Bank of Japan’s Tankan survey for June showed manufacturing confidence was at a three-year high when it was released earlier this month.
Bank of Japan’s Tankan survey for June showed manufacturing confidence was at a three-year high when it was released earlier this month.

Mixed Signals as Japan, China Announce Economic Data

Stubbornly low inflation is an issue that the major central banks around the world continue to grapple with

Mixed Signals as Japan, China Announce Economic Data

Asia's two biggest economies are out with new economic data this morning, with the latest read on Japan's economy raising concerns about the strength of its recovery.
Japan's machinery orders tumbled 3.6% in May compared to April, falling well short of a 1.7% increase forecast by economists. The government also downgraded its expectations for machinery orders for the first time in eight months, Barrons reported.
The weaker-than-expected economic data comes amid a five quarter winning streak for Japan's economy, the longest run of consecutive quarters of growth in a decade. Japan's economy grew at an annualized rate of 1% in the first quarter thanks to strong exports and a lift from private consumption.
The Bank of Japan raised its assessment of the world's third largest economy in April, noting that "domestic demand is becoming firmer" and noting the economy would "gain further momentum gradually".
While machinery orders were weak, the Bank of Japan's Tankan survey for June showed manufacturing confidence was at a three-year high when it was released earlier this month.
The mixed messages on growth will give the Bank of Japan's board plenty to think about when they next meet on July 19-20. The big issue for the central bank is inflation given the core consumer price index rose 0.4% year-on-year in May. The BoJ is targeting 2% inflation.

Japan's Inflation
Here's a take on Japan's inflation from Societe Generale:
Stubbornly low inflation is an issue that the major central banks around the world continue to grapple with. In the case of the BoJ, however, the picture is proving particularly challenging with core inflation having slipped back to zero. The BoJ will release its next quarterly outlook in July and consensus is that the FY17 inflation outlook of 1.4% will be lowered.
Nonetheless, the overall pace of Japanese economic growth continues to run above trend potential and last week’s Tankan release delivered encouraging news on future prospects. The main missing link, it seems is sufficient wage growth.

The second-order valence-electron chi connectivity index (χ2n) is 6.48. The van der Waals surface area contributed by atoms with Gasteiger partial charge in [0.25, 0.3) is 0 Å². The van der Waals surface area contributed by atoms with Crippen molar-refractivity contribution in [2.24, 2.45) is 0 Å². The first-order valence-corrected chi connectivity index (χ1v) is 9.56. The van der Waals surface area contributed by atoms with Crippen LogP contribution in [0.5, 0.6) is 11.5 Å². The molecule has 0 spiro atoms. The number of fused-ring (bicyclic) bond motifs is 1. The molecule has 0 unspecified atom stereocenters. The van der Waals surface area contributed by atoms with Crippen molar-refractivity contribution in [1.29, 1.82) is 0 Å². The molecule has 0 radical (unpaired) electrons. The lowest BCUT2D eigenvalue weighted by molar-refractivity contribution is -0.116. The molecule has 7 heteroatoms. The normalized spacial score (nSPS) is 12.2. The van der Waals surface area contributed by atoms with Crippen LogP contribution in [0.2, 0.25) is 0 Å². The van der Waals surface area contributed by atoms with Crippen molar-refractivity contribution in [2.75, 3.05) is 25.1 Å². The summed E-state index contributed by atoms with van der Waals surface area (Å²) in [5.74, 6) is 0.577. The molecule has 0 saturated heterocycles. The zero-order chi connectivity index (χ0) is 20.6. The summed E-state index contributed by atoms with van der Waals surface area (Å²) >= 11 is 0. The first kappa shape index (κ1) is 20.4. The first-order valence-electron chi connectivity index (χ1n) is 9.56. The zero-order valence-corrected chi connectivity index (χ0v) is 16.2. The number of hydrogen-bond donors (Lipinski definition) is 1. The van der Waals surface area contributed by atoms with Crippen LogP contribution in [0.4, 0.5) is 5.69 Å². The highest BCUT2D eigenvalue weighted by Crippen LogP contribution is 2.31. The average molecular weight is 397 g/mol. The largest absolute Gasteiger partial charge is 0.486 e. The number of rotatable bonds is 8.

China's Upside Surprises
China's release of inflation data for June showed price pressures in the world's second largest economy remained well-behaved.
The consumer price index rose 1.5% year-on-year, while the producer price index rose 5.5% year-on-year. Both measures fell 0.2% from May. The producer price index is expected to fall in coming months given the weakness in the price of commodities like oil and iron ore.
Here's a take on China's inflation data from ANZ markets economist David Qu:
A prolonged period of low inflation has allowed the People’s Bank of China to remove inflation from its policy agenda in 2017. The authorities will likely maintain relatively accommodative liquidity conditions in the money market and support a reasonable pace of growth in the lending market with longer term liquidity injections. "We expect the PBoC to continue to provide longer-term liquidity via the medium-term lending facility in the coming months."
Instead of inflation, growth should be the focus of market participants. Recent data have indicated that Q2 activity could have been better than the market’s expectation early this year. "We forecast that Q2 GDP will rise by 6.7% y/y, higher than the official target of 6.5% as the manufacturing PMI has been surpassing market expectations in the past two months. As far as growth momentum is concerned, 2017 will likely be a year of upside surprises.
HSBC economist Julia Wang is watching the manufacturing sector at a time when the contribution to growth from infrastructure and property investment is expected to wane over the remainder of the year:
The manufacturing sector has continued to recover in 2017, with private business investment picking up amidst better profit, and higher level of business confidence. Both domestic and external demand look better than in 2016 and should continue to improve gradually in 2H 2017. This should keep overall price level as well as producer margins supported. It will also help to offset the increase in nominal interest rates. With both property and infrastructure investment softening, the manufacturing sector will play an even more important role in supporting the cyclical recovery in 2H 2017.


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